a gap a thousand words too wide ˑ over and out and stop ˑ a settling
Will’s house, such as it is, is not quite what she expects. She doesn’t have much energy to look around, though – she’s exhausted, and it’s a wonder she’s still awake.
“I don’t know why you’re here, frankly,” Willow sighs, and even though she looks so different, the attitude is the same, the faux-tough, dismissive annoyance, the sense that she knows everything, and Cassandra is inclined to agree with her. She doesn’t know why she came here, either, other than a lack of options, and she’s ready to start a fight just for the hell of it – “but you can stay as long as you need to.”
Well, she still kind of wants to start a fight. Not that she’d win. But what are her options? She can’t respond with any kindness of her own, mostly because she doesn’t know how, so she just sits down on the couch that Will is straightening up. It’s… definitely not Will’s couch. (Black, and Will’s never liked black for fashion or accessories, and a Victor LaValle book with a raven-headed bookmark on it on the side-table.)
“Who else do you live with?” Cassandra manages to ask. Stupid question. Not the first thing you ask your sister after more than a year of no contact.
Will casts a funny look at her, and Cassandra imagines she can feel the searching tendrils of Will’s curious mind through her thoughts. She’s very possibly imagining it. “Avery. You’ll meet them later probably.”
Not much of an answer. She doesn’t know what she expected. The familiarity of this is depressing. It doesn’t matter whether Will is in jeans and polo shirt or glittery makeup, and whether Cassandra is perfectly poised or shattered into a hundred pieces, the uneasy imbalance is the same.
I wish I knew how to love you better, she thinks, and she feels bad for a moment when she sees the sadness flash over Will’s face. But she knows perfectly well that Will feels the exact same way.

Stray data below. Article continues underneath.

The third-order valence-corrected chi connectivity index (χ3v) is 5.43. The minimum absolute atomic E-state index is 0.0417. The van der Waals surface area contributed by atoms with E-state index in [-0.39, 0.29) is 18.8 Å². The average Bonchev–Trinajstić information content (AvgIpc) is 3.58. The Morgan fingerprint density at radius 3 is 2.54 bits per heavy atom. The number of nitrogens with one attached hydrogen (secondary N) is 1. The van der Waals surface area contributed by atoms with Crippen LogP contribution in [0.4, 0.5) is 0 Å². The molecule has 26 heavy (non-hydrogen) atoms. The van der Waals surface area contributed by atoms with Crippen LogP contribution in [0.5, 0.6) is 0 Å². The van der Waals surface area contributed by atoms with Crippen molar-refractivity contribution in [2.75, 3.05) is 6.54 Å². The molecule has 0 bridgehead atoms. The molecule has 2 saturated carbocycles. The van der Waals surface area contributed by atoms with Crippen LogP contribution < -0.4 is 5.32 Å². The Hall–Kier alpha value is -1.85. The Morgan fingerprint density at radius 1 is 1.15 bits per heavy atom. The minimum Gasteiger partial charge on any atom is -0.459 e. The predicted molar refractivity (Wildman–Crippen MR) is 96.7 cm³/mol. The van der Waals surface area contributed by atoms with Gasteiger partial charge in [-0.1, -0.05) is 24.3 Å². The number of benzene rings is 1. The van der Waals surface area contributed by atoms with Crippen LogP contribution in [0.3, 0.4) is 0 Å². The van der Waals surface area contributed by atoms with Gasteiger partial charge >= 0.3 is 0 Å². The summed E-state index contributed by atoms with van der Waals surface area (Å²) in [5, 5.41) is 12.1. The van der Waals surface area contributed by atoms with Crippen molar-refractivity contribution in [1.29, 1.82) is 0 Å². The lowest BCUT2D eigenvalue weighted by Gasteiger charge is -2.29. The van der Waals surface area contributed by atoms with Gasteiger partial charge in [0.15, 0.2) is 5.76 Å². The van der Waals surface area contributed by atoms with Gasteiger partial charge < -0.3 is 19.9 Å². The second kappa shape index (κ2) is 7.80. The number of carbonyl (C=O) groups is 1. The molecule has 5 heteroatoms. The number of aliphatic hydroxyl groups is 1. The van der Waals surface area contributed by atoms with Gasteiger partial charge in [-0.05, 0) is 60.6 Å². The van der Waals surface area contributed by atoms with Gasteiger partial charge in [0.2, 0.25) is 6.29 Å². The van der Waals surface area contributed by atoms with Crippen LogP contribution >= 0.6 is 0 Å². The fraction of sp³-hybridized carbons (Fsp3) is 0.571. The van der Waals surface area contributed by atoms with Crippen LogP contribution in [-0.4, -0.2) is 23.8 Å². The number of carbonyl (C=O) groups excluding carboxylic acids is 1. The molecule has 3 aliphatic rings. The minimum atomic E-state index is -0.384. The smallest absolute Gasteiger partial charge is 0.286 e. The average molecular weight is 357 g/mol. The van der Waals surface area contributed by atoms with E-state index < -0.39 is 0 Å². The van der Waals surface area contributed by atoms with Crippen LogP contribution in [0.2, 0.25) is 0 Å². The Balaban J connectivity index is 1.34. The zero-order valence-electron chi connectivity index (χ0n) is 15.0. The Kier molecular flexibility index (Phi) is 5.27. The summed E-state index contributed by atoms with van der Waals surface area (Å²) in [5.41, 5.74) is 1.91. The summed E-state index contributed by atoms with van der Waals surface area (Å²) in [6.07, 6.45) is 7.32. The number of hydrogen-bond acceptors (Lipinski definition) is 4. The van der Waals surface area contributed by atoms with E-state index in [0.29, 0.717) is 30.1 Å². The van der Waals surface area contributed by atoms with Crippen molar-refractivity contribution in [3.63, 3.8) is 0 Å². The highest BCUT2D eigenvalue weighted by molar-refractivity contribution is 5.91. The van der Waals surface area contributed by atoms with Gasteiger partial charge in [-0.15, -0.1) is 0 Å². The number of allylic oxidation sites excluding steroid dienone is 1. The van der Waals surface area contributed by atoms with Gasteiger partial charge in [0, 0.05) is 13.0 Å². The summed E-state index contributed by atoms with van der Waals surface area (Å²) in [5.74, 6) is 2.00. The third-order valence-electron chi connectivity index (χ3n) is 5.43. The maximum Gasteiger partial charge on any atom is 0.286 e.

“Avery is cool. They, uh –“ A small twitch of a near-smile flickers over Willow’s face, the face that looks so much more like hers than it should, “They helped me sort out some of my shit.”
Why isn’t she screaming at her yet?
Why isn’t she angry? Furious? Shocked or surprised or horrified?
If Cassandra knew how to respond outside of her set of learned reactions, she’d ask it in a scream. Instead, she just nods, quiet and removed. Is Will concerned about her? Concerned about what she’ll do? Not for the first time she’s jealous of Will’s ability, the mindreading that she wasn’t even sure was real for so long, the psychic powers that sound like they’re out of an X-men comic. They share so much. They should share this, too.
Instead, she eyes the pillow and sheet on the couch. Will shrugs with a small laugh. “Sorry. It’s a two-bedroom apartment. We don’t exactly have a spare bedroom.”
“That’s alright. I didn’t expect one.”
Call, response, call, response –
She’s out of answers. She’s out of responses. And she keeps waiting for Will to ask what happened.
Will doesn’t do anything at all. She just excuses herself, and Cassandra sits in a stranger’s living room, staring at the half-finished art on the walls, the dirty dishes on the table, the bookshelf of mixed videogames and sci-fi pulp novels.
I want to go home.
She figured she’d find herself thinking that at some point. Not so soon.
Cass has a half-formed thought that she’ll get to her feet and everything will be fine, she’ll just go home, and the claws that have been tightening on the sides of her head give way instead, and her legs collapse. The carpet is blue, and close, and –